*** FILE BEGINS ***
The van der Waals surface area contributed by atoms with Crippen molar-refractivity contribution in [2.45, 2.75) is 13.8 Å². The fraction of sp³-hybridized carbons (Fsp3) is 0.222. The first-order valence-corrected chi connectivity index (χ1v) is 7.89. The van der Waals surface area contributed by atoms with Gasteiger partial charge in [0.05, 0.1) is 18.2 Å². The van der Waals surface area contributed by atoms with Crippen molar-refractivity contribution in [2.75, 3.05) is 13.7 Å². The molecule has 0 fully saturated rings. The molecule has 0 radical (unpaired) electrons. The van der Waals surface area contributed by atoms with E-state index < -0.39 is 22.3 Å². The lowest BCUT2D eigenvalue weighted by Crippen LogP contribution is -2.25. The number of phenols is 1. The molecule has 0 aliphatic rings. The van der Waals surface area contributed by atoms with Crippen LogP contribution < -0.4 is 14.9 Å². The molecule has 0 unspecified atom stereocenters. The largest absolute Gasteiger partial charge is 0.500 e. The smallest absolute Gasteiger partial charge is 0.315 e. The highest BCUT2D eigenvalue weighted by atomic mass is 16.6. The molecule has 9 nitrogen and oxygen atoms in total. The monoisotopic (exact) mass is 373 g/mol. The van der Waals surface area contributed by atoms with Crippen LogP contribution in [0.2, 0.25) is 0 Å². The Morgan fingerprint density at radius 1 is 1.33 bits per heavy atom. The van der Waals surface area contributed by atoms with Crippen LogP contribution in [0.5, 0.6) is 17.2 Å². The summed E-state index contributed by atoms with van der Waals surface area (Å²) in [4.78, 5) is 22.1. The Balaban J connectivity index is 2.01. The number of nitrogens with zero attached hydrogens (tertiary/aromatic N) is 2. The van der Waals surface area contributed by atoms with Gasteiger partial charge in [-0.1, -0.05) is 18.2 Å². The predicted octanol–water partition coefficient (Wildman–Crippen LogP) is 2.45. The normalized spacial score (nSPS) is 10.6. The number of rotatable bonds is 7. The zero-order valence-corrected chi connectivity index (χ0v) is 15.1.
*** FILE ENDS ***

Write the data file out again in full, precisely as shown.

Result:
The van der Waals surface area contributed by atoms with Crippen molar-refractivity contribution in [2.45, 2.75) is 13.8 Å². The fraction of sp³-hybridized carbons (Fsp3) is 0.222. The first-order valence-corrected chi connectivity index (χ1v) is 7.89. The van der Waals surface area contributed by atoms with Gasteiger partial charge in [0.05, 0.1) is 18.2 Å². The van der Waals surface area contributed by atoms with Crippen molar-refractivity contribution in [2.75, 3.05) is 13.7 Å². The molecule has 0 fully saturated rings. The molecule has 0 radical (unpaired) electrons. The van der Waals surface area contributed by atoms with E-state index < -0.39 is 22.3 Å². The lowest BCUT2D eigenvalue weighted by Crippen LogP contribution is -2.25. The number of phenols is 1. The molecule has 0 aliphatic rings. The van der Waals surface area contributed by atoms with Crippen LogP contribution < -0.4 is 14.9 Å². The molecule has 0 unspecified atom stereocenters. The largest absolute Gasteiger partial charge is 0.500 e. The smallest absolute Gasteiger partial charge is 0.315 e. The highest BCUT2D eigenvalue weighted by atomic mass is 16.6. The molecule has 9 nitrogen and oxygen atoms in total. The monoisotopic (exact) mass is 373 g/mol. The van der Waals surface area contributed by atoms with Crippen LogP contribution in [0.2, 0.25) is 0 Å². The Morgan fingerprint density at radius 1 is 1.33 bits per heavy atom. The van der Waals surface area contributed by atoms with Crippen LogP contribution in [0.5, 0.6) is 17.2 Å². The summed E-state index contributed by atoms with van der Waals surface area (Å²) in [4.78, 5) is 22.1. The Balaban J connectivity index is 2.01. The number of nitrogens with zero attached hydrogens (tertiary/aromatic N) is 2. The van der Waals surface area contributed by atoms with Gasteiger partial charge in [-0.1, -0.05) is 18.2 Å². The predicted octanol–water partition coefficient (Wildman–Crippen LogP) is 2.45. The normalized spacial score (nSPS) is 10.6. The number of rotatable bonds is 7. The zero-order valence-corrected chi connectivity index (χ0v) is 15.1.